Bieber Weed
Bieber Weed

When Bieber Tweets - Cannabis and the Prevalence in Pop Culture

How Is Cannabis Changing Our Views On Pop Culture

Posted by:
Reginald Reefer on Wednesday Oct 5, 2016

When Bieber Tweets - Cannabis and the Prevalence in Pop Culture




With a recent tweet by Justin Bieber, the cannabis culture has been brought into pop culture.  As mentioned on


On October 2nd, Bieber tweeted a link to a video which appears on the Facebook page of the issue-driven media company ATTN:.  This video calls out the many pharmaceutical companies who have lobbied the U.S. government in an attempt to slow or stop marijuana legalization.  The general consensus on their motive is that a natural medicine like marijuana poses a direct threat to Big Pharma’s bottom line.


So what is the roll of cannabis in pop culture?  How is it changing what we see on TV and in the movies.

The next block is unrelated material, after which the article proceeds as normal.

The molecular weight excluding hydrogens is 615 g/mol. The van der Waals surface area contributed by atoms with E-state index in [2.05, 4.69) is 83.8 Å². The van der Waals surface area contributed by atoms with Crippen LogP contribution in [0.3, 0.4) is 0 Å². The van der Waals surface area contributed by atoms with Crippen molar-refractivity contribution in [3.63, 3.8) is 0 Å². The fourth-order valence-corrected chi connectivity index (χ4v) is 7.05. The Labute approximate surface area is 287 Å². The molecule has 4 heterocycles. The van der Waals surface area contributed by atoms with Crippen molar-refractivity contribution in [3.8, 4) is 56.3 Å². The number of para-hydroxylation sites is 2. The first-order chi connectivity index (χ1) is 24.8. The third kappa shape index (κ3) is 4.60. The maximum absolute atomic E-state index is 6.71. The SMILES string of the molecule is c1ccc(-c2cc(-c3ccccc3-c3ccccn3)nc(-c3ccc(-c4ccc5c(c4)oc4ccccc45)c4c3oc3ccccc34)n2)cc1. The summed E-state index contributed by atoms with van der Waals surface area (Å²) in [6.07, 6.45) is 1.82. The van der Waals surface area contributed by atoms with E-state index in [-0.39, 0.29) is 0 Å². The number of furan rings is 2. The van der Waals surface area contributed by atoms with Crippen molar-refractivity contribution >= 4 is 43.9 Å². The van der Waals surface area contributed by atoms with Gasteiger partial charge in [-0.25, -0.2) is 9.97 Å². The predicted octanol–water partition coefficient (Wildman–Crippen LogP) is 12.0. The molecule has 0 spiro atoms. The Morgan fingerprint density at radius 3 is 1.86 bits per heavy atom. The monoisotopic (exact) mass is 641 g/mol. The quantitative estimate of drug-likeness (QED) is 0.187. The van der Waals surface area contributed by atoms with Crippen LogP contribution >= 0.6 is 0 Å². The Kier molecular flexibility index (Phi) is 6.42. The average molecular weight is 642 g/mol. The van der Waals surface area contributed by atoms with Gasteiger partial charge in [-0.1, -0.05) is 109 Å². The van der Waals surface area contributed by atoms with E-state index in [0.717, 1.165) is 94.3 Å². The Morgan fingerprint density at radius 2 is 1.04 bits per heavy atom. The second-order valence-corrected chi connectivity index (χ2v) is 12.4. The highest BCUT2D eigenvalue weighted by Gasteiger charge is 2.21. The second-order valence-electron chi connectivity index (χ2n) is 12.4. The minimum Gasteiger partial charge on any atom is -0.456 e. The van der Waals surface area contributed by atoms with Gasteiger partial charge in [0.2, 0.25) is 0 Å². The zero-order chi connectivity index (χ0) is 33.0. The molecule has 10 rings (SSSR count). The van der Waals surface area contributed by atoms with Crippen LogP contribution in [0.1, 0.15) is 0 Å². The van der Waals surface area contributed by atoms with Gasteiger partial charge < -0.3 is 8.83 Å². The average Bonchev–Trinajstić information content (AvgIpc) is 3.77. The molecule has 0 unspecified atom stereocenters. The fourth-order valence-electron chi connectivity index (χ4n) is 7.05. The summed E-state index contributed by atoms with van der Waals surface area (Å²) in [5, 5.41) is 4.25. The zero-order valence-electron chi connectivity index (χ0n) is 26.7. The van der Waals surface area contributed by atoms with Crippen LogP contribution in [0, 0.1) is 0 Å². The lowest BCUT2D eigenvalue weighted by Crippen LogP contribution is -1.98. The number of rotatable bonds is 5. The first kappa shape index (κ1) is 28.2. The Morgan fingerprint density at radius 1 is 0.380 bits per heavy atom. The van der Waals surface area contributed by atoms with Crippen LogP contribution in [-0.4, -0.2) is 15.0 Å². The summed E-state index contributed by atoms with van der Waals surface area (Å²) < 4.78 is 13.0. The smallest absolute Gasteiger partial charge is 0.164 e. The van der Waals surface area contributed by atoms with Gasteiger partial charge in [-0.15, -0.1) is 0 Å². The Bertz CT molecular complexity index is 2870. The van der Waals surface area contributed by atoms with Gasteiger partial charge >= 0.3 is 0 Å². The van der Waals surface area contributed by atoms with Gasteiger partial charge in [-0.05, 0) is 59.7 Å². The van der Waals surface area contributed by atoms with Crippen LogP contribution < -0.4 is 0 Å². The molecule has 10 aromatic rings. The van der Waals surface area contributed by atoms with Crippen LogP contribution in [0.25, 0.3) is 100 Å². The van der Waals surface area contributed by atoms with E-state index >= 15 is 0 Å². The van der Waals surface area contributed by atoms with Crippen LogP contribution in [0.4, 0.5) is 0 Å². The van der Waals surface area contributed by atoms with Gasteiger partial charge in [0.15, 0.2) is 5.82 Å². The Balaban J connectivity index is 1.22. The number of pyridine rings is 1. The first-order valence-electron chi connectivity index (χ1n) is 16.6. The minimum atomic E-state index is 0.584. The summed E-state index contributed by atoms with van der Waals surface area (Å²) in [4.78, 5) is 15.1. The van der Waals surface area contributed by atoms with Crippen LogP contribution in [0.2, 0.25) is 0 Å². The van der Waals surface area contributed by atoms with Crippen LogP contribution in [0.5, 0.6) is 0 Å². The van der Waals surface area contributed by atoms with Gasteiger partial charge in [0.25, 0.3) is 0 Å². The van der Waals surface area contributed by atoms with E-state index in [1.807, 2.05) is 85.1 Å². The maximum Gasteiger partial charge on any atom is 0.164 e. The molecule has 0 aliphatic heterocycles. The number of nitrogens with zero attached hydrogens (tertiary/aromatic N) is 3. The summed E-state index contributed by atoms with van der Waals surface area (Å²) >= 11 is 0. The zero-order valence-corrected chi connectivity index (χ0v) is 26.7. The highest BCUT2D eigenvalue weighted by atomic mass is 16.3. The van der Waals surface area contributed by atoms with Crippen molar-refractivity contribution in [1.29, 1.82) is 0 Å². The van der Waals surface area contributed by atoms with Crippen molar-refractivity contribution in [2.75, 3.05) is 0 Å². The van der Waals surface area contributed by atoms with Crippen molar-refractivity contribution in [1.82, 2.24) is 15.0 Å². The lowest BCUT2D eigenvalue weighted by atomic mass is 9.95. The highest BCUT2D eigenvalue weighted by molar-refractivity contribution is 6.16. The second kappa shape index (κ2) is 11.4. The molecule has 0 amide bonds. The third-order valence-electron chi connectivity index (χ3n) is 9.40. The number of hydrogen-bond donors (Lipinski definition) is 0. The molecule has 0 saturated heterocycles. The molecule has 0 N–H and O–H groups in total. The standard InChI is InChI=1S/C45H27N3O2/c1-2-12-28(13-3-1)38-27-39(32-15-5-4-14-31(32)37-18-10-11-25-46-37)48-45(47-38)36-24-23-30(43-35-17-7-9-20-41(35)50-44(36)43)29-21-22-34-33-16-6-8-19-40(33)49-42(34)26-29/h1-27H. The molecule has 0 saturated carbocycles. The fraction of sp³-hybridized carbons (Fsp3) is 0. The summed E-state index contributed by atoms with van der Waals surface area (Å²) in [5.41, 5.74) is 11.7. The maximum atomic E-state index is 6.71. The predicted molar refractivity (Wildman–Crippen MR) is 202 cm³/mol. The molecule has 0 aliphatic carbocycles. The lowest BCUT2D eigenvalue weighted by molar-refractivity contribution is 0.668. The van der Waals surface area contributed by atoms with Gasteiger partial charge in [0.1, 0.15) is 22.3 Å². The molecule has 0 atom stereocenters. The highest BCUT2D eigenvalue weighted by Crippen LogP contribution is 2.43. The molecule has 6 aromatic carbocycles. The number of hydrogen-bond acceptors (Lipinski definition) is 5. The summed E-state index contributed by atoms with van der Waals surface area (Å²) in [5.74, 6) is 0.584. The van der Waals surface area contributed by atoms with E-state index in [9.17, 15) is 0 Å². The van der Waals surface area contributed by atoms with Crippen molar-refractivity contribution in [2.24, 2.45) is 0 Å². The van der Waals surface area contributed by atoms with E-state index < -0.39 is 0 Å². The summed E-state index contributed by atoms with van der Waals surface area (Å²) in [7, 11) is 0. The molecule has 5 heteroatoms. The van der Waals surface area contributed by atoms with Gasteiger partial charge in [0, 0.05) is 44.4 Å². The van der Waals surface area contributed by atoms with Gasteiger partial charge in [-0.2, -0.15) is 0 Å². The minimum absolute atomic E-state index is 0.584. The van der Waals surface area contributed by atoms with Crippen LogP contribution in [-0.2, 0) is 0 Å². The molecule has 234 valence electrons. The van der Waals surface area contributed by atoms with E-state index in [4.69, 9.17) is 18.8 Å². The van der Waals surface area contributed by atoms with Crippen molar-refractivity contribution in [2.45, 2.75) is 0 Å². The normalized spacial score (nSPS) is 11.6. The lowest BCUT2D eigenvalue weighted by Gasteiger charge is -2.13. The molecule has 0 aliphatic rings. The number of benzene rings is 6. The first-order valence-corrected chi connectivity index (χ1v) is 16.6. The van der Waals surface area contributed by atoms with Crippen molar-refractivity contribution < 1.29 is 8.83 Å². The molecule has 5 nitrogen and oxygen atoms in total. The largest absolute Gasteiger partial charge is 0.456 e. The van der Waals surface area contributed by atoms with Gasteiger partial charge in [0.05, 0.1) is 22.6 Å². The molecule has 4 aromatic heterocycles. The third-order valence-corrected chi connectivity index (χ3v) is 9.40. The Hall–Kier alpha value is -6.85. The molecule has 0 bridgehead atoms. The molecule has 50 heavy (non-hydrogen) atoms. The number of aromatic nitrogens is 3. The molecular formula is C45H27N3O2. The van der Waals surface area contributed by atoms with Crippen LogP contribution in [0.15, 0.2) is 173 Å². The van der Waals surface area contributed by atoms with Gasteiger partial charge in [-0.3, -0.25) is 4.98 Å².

If you have been watching popular culture over the past few years, you’ll notice one reoccurring theme running on several shows hinting towards the next big civil rights movement. I’m talking about cannabis of course.



The other day I was watching the first episode of the second season of Scream Queens where in one scene with Jamie Lee Curtis and Keke Palmer, “Doctor Dean Munch” was sparking a doobie casually waiting for “Zayday” to finish her shift.



Unlike other instances where cannabis is featured in a show, Munch’s character is a pantsuit wearing powerhouse with national influence. Roll back the clock roughly ten years, and almost all the “tokers” were portrayed as your stereotypical “stoner”, however there has been a major shift in the presentation of those who partake in the sacred herb.